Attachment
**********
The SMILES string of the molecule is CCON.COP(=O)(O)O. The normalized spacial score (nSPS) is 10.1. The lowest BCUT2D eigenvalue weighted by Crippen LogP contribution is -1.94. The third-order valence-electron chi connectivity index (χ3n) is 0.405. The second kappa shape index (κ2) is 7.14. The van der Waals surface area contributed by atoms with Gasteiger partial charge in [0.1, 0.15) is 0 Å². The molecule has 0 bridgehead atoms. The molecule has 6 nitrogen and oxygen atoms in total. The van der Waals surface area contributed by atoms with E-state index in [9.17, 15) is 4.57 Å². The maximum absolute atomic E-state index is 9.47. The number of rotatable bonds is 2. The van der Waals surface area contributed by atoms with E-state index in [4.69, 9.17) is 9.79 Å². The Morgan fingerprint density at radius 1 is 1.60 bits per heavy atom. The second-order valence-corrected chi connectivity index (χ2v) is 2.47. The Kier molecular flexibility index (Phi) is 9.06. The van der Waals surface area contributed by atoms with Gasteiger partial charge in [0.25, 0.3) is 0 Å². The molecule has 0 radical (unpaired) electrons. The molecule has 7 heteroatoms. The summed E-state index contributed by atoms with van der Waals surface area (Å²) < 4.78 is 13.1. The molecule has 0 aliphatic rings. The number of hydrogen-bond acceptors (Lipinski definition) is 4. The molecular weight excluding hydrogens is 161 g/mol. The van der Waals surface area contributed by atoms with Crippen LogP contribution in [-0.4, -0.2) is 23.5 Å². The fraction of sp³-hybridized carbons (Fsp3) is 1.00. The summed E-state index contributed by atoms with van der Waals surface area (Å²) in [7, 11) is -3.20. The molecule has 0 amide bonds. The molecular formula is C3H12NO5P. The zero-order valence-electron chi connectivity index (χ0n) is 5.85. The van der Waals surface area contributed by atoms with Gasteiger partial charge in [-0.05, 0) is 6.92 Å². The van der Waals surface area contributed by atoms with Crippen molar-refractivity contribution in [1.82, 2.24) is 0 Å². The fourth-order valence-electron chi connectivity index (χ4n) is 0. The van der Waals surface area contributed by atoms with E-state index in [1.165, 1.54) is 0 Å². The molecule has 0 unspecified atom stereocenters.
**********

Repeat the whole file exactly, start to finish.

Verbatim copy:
The SMILES string of the molecule is CCON.COP(=O)(O)O. The normalized spacial score (nSPS) is 10.1. The lowest BCUT2D eigenvalue weighted by Crippen LogP contribution is -1.94. The third-order valence-electron chi connectivity index (χ3n) is 0.405. The second kappa shape index (κ2) is 7.14. The van der Waals surface area contributed by atoms with Gasteiger partial charge in [0.1, 0.15) is 0 Å². The molecule has 0 bridgehead atoms. The molecule has 6 nitrogen and oxygen atoms in total. The van der Waals surface area contributed by atoms with E-state index in [9.17, 15) is 4.57 Å². The maximum absolute atomic E-state index is 9.47. The number of rotatable bonds is 2. The van der Waals surface area contributed by atoms with E-state index in [4.69, 9.17) is 9.79 Å². The Morgan fingerprint density at radius 1 is 1.60 bits per heavy atom. The second-order valence-corrected chi connectivity index (χ2v) is 2.47. The Kier molecular flexibility index (Phi) is 9.06. The van der Waals surface area contributed by atoms with Gasteiger partial charge in [0.25, 0.3) is 0 Å². The molecule has 0 radical (unpaired) electrons. The molecule has 7 heteroatoms. The summed E-state index contributed by atoms with van der Waals surface area (Å²) < 4.78 is 13.1. The molecule has 0 aliphatic rings. The number of hydrogen-bond acceptors (Lipinski definition) is 4. The molecular weight excluding hydrogens is 161 g/mol. The van der Waals surface area contributed by atoms with Crippen LogP contribution in [-0.4, -0.2) is 23.5 Å². The fraction of sp³-hybridized carbons (Fsp3) is 1.00. The summed E-state index contributed by atoms with van der Waals surface area (Å²) in [7, 11) is -3.20. The molecule has 0 amide bonds. The molecular formula is C3H12NO5P. The zero-order valence-electron chi connectivity index (χ0n) is 5.85. The van der Waals surface area contributed by atoms with Gasteiger partial charge in [-0.05, 0) is 6.92 Å². The van der Waals surface area contributed by atoms with Crippen molar-refractivity contribution in [1.82, 2.24) is 0 Å². The fourth-order valence-electron chi connectivity index (χ4n) is 0. The van der Waals surface area contributed by atoms with E-state index in [1.165, 1.54) is 0 Å². The molecule has 0 unspecified atom stereocenters.